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St.Mark's
Episcopal Church

St. Mark's History

 

St Marks shield

 

The people of St. Mark's have been the only Episcopal church in New Britain, Connecticut. Their immediate predecessor had been the parish of "Christ Church" in Wethersfield and Berlin.

 

The people of Christ Church organized in their first iteration as St. Mark's parish on August 28th, 1836. Mrs. George Francis has been considered the driving force behind the reorganization of the parish as St. Mark's.

 


In their second iteration as the parish of St. Marks, the congregation moved into a plain building on East Main Street often assumed to be a house. It contained 24 pews. St. Mark's was then one of 90 Episcopal congregations in the Diocese of Connecticut and the 7th Episcopal congregation in Hartford County. They used the 1789 Book of Common Prayer.

 

 

In their third iteration as a parish, the people of St. Mark's moved into a building on the corner of West Main Street and Washington Street, was built in 1848, when Thomas C. Brownell was Bishop Diocesan of Connecticut and Philander Chase was the Presiding Bishop of the Episcopal Church. At that time, the building contained 60 pews and had both a spire and a bell tower. The 1789 Book of Common Prayer was in use until they used the 1892 Book of Common Prayer.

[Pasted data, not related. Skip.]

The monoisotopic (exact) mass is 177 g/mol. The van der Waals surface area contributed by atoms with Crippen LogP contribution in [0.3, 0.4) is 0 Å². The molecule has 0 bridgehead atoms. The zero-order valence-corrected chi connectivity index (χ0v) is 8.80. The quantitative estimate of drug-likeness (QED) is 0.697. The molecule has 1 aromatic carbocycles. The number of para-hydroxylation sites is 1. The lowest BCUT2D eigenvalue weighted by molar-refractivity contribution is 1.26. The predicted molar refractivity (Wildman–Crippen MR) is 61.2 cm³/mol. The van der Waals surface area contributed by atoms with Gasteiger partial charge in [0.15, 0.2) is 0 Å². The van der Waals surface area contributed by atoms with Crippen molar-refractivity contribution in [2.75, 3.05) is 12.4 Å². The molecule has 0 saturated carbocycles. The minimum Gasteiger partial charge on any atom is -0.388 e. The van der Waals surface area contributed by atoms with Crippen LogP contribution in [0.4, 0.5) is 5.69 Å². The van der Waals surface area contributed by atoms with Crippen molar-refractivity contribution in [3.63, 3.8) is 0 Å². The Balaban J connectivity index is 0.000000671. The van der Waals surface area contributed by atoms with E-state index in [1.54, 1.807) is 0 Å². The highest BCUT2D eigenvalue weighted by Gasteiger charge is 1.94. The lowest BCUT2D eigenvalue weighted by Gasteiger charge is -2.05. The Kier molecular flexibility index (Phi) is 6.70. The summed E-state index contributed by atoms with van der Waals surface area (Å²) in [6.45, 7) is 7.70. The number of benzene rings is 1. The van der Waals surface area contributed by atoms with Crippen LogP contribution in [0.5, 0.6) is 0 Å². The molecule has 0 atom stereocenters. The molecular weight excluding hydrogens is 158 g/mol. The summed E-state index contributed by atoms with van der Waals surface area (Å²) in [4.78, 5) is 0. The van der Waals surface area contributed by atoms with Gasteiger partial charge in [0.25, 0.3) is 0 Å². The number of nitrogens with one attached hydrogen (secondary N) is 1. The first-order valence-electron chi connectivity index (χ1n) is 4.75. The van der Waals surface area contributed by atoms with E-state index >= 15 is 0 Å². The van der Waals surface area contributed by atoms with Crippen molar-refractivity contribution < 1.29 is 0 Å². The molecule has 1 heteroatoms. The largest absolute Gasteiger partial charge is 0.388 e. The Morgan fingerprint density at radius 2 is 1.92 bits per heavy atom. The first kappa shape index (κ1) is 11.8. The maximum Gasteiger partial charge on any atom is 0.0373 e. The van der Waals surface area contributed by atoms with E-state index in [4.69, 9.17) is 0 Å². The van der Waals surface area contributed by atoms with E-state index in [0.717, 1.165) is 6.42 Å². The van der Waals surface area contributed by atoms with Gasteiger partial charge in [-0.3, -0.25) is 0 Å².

In 1921 the people of St. Mark's moved into their fourth iteration as a parish at 147 West Main St. when Chauncey B. Brewster was Bishop Diocesan of Connecticut and Daniel S. Tuttle was Presiding Bishop of the Episcopal Church. The this building incorporated many 1885 features from the second building. They used the 1892 Book of Common Prayer, the 1928 Book of Common Prayer, and the 1979 Book of Common Prayer, with supplements.

 

 

 

 

 

 

 

In January 2019, when Ian T. Douglas was Bishop Diocesan of Connecticut and Michael Curry was Presiding Bishop of the Episcopal Church, the people of St. Mark's moved to their fifth iteration as a parish at 90 Main Street in New Britain as part of a "church condominium" alongside several other denominational churches. This arrangement has been cited as being in the forefront of parish iterations in the current day and age. Below is a painting and a photograph of the building. St. Mark's currently uses the 1979 Book of Common Prayer, with supplements.

 

With the advent of Coronavirus-19, the people of St. Mark's began their sixth iteration as a parish: first only online, and then holding hybrid (online/in-person) services.

 

 

 "Open to God's love, serving our neighbor"